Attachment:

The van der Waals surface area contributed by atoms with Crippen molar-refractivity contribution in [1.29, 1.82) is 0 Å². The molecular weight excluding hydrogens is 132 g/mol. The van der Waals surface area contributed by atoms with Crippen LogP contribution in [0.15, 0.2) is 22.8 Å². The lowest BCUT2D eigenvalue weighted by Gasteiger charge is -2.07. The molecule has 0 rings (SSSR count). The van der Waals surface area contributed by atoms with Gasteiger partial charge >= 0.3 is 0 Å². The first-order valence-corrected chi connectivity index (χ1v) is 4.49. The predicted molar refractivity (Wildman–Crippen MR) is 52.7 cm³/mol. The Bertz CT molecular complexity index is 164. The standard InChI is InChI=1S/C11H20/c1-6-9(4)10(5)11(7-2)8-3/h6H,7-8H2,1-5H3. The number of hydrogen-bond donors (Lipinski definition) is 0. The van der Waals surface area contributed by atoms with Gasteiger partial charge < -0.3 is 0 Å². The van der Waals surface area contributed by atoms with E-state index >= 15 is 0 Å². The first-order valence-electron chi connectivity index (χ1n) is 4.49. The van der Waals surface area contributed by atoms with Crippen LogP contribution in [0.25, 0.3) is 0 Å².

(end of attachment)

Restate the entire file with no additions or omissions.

The van der Waals surface area contributed by atoms with Crippen molar-refractivity contribution in [1.29, 1.82) is 0 Å². The molecular weight excluding hydrogens is 132 g/mol. The van der Waals surface area contributed by atoms with Crippen LogP contribution in [0.15, 0.2) is 22.8 Å². The lowest BCUT2D eigenvalue weighted by Gasteiger charge is -2.07. The molecule has 0 rings (SSSR count). The van der Waals surface area contributed by atoms with Gasteiger partial charge >= 0.3 is 0 Å². The first-order valence-corrected chi connectivity index (χ1v) is 4.49. The predicted molar refractivity (Wildman–Crippen MR) is 52.7 cm³/mol. The Bertz CT molecular complexity index is 164. The standard InChI is InChI=1S/C11H20/c1-6-9(4)10(5)11(7-2)8-3/h6H,7-8H2,1-5H3. The number of hydrogen-bond donors (Lipinski definition) is 0. The van der Waals surface area contributed by atoms with Gasteiger partial charge < -0.3 is 0 Å². The van der Waals surface area contributed by atoms with E-state index >= 15 is 0 Å². The first-order valence-electron chi connectivity index (χ1n) is 4.49. The van der Waals surface area contributed by atoms with Crippen LogP contribution in [0.25, 0.3) is 0 Å².